Schipske Arranges with Rosie the Riveter Charter High School To Repaint House Numbers on Curbs -- Says Project is a 'Good Public Safety and Jobs Skills Effort'
February 10, 2012 - When public safety personnel are responding to a call for service, every minute counts in finding the residence. But with house numbers missing or faded on city curbs and city funds to repaint the numbers not available, what's a city councilwoman to do to make sure these house numbers are repainted?
Well, if you are Fifth district Councilwoman Gerrie Schipske, you contact a local charter high school and ask if the students would take on repainting of house numbers on curbs.
"The issue about missing and fading house numbers on curbs is a matter of public safety," says Schipske. "If fire and police have difficulty locating a residence because there are no house numbers on the curb or the numbers are so faded they are difficult to read, then we need to address that issue. The City does not have funds to repaint these house numbers on our curbs so I reached out to the
Rosie the Riveter Charter School and asked if their students would take this on as a project. They said 'yes' and we are set to go starting Monday, February 13."
Rosie the Riveter Charter high school is an effort of WINTER - Women In Non Traditional Employment Roles - a nonprofit organization started by a group of tradeswomen that wanted to extend opportunities to economically disadvantaged women. The school sits on part of the AES plant site on Studebaker.
Mary Mercado, Director of Youth Programs, has organized 20 students who will begin painting house numbers on curbs on Monday, February 13, 2012 between 9am and 3pm. The group will start the work in the El Dorado Park South Neighborhood and spend Mondays moving throughout the 5th Council District.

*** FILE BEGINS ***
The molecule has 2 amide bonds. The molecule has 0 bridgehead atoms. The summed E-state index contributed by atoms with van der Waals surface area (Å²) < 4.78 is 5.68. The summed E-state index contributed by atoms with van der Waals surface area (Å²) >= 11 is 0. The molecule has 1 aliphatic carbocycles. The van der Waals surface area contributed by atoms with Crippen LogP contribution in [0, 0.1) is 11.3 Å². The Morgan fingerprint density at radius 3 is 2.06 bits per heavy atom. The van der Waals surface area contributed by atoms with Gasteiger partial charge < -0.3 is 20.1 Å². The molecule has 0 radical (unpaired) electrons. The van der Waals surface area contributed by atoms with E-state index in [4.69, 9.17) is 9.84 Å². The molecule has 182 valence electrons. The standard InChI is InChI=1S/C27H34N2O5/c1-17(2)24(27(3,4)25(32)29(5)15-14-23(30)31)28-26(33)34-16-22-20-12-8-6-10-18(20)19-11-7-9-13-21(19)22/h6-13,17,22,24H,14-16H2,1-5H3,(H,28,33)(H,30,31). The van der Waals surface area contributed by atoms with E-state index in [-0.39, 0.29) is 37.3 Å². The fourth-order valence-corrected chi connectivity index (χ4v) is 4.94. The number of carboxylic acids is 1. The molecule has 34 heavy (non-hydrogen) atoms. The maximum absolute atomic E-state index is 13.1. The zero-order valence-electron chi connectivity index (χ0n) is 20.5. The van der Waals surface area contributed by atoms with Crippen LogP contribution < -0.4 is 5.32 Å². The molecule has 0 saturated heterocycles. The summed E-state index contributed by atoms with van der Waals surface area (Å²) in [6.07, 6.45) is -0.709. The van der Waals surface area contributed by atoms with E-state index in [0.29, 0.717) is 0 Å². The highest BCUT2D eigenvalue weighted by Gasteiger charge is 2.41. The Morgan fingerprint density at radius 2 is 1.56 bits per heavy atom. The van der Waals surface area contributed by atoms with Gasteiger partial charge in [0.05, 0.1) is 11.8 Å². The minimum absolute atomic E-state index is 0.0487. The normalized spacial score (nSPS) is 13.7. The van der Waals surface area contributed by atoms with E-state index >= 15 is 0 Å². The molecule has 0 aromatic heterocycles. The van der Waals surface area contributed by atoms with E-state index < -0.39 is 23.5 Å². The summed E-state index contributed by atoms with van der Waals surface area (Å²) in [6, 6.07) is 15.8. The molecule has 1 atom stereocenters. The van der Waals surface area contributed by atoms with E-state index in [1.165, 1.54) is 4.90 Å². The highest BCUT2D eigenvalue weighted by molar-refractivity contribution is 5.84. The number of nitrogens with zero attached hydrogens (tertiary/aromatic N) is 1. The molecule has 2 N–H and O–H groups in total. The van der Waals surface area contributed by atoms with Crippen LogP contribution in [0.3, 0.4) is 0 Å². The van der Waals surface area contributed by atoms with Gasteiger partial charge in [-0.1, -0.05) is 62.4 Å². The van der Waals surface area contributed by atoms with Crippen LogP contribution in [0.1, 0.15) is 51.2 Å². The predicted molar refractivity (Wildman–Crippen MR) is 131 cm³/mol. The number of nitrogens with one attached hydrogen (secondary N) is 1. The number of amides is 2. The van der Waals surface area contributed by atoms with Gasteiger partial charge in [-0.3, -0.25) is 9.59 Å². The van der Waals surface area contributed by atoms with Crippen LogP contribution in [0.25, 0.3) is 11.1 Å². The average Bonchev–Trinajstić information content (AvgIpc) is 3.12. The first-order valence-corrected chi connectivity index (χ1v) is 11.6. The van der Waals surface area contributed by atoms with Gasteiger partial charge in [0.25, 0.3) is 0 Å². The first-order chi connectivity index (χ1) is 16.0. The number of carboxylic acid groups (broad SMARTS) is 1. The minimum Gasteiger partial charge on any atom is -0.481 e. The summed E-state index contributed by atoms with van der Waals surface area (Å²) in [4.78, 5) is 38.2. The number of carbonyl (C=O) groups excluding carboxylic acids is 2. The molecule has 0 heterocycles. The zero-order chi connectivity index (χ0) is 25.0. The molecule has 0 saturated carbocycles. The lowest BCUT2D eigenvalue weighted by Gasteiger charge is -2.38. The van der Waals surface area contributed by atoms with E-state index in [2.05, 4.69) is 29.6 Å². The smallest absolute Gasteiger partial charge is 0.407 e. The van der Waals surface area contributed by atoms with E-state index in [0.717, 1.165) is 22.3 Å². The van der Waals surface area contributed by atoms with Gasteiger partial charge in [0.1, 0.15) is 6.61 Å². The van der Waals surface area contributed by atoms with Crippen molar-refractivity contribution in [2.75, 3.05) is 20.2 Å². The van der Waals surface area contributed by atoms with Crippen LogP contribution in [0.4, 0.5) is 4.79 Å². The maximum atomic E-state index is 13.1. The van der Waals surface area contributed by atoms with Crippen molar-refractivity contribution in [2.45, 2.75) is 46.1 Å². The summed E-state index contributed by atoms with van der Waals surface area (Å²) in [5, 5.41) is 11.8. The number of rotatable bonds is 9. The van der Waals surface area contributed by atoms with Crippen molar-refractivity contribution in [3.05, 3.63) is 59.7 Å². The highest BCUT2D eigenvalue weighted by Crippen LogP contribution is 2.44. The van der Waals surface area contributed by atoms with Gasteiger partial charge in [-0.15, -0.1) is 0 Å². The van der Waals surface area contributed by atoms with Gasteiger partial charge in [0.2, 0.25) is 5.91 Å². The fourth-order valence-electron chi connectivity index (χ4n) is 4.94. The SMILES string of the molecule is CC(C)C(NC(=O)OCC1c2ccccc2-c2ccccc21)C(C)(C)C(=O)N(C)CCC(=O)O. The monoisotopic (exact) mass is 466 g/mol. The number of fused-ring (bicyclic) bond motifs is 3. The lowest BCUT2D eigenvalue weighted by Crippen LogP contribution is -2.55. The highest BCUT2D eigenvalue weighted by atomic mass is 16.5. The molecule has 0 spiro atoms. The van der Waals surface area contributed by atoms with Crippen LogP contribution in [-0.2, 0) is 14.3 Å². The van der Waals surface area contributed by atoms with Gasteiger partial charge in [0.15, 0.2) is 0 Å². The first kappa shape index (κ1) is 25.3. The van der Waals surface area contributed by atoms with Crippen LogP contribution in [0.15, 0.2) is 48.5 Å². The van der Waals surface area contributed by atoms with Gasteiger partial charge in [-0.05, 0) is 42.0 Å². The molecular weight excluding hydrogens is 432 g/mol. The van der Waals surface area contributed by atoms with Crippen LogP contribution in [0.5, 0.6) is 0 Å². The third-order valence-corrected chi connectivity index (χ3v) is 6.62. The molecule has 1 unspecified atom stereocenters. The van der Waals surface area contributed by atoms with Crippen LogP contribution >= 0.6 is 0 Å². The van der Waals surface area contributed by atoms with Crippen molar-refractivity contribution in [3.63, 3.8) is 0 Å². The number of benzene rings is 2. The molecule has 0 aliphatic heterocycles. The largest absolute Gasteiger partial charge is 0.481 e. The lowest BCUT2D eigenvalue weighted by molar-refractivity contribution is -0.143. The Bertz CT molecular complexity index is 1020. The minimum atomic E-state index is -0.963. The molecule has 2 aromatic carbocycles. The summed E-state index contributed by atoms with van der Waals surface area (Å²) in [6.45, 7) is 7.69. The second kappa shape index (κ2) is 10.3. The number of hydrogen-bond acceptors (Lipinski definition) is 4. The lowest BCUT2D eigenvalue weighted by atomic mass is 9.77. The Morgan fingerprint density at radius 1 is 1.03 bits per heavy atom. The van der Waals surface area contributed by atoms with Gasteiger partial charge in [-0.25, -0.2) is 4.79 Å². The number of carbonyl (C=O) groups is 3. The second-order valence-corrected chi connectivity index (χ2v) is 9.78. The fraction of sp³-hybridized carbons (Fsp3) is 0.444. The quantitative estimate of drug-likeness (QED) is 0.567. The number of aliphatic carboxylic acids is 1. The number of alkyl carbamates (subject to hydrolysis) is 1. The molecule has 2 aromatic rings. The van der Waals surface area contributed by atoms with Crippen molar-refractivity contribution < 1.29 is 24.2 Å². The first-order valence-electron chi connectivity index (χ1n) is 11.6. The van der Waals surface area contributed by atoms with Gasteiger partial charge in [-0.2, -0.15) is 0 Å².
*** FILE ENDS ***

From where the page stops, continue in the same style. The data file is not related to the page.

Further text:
"Our students are excited about working in the community," says Mercado. "They take what they do very seriously because they know they are preparing themselves for the work world after their schooling. Projects such as this reinforce that preparation."
Schipske explains that the City Municipal Code regarding painting house numbers on curbs is very specific about the size of the numbers and the paint that can be used. Additionally, only non-profit organizations approved by the Police Department can do this work. "Rosie the Riveter Charter high school is currently the only organization permitted to paint house numbers on curbs. The Long Beach Department of Public Works supplied the paint and the stencils."
Students from the high school will distribute notices in the El Dorado Park South neighborhood on Saturday, February 11, alerting residents that house numbers will be painted on their curbs. The service is free, however, residents are encouraged to make a tax-deductible contribution to the non-profit high school.
"This is a great opportunity for the community to acknowledge the work of these students and their high school while at the same time help in 'Shaping Up the 5th District,'" Schipske reminds.
Councilwoman Schipske launched other summer youth job programs in 2009 and 2010, addressing alleys and park maintenance in the 5th Council District.
Opened in September 2007, Rosie the Riveter Charter High School champions the spirit of progressive education; by providing a rigorous, standards-based secondary education and the opportunity to experience the world around us. www.winterwomen.org